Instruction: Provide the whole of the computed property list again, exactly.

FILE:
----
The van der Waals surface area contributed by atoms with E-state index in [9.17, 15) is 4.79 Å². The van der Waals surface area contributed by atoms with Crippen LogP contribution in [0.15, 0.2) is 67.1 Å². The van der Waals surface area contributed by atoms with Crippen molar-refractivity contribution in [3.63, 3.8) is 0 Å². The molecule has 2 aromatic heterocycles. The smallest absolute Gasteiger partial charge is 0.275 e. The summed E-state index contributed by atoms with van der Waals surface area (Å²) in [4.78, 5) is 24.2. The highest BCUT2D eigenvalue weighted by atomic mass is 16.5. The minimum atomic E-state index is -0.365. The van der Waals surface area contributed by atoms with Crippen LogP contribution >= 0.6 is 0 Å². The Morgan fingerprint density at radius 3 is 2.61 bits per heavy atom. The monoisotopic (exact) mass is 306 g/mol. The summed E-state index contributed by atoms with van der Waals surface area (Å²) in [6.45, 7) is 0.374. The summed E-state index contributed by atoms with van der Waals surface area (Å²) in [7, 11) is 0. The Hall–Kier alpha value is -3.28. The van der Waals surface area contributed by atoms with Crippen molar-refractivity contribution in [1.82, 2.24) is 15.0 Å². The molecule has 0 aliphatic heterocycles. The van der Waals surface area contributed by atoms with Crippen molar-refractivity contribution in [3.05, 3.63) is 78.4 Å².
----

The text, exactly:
The van der Waals surface area contributed by atoms with E-state index in [9.17, 15) is 4.79 Å². The van der Waals surface area contributed by atoms with Crippen LogP contribution in [0.15, 0.2) is 67.1 Å². The van der Waals surface area contributed by atoms with Crippen molar-refractivity contribution in [3.63, 3.8) is 0 Å². The molecule has 2 aromatic heterocycles. The smallest absolute Gasteiger partial charge is 0.275 e. The summed E-state index contributed by atoms with van der Waals surface area (Å²) in [4.78, 5) is 24.2. The highest BCUT2D eigenvalue weighted by atomic mass is 16.5. The minimum atomic E-state index is -0.365. The van der Waals surface area contributed by atoms with Crippen LogP contribution >= 0.6 is 0 Å². The Morgan fingerprint density at radius 3 is 2.61 bits per heavy atom. The monoisotopic (exact) mass is 306 g/mol. The summed E-state index contributed by atoms with van der Waals surface area (Å²) in [6.45, 7) is 0.374. The summed E-state index contributed by atoms with van der Waals surface area (Å²) in [7, 11) is 0. The Hall–Kier alpha value is -3.28. The van der Waals surface area contributed by atoms with Crippen molar-refractivity contribution in [1.82, 2.24) is 15.0 Å². The molecule has 0 aliphatic heterocycles. The van der Waals surface area contributed by atoms with Crippen molar-refractivity contribution in [3.05, 3.63) is 78.4 Å².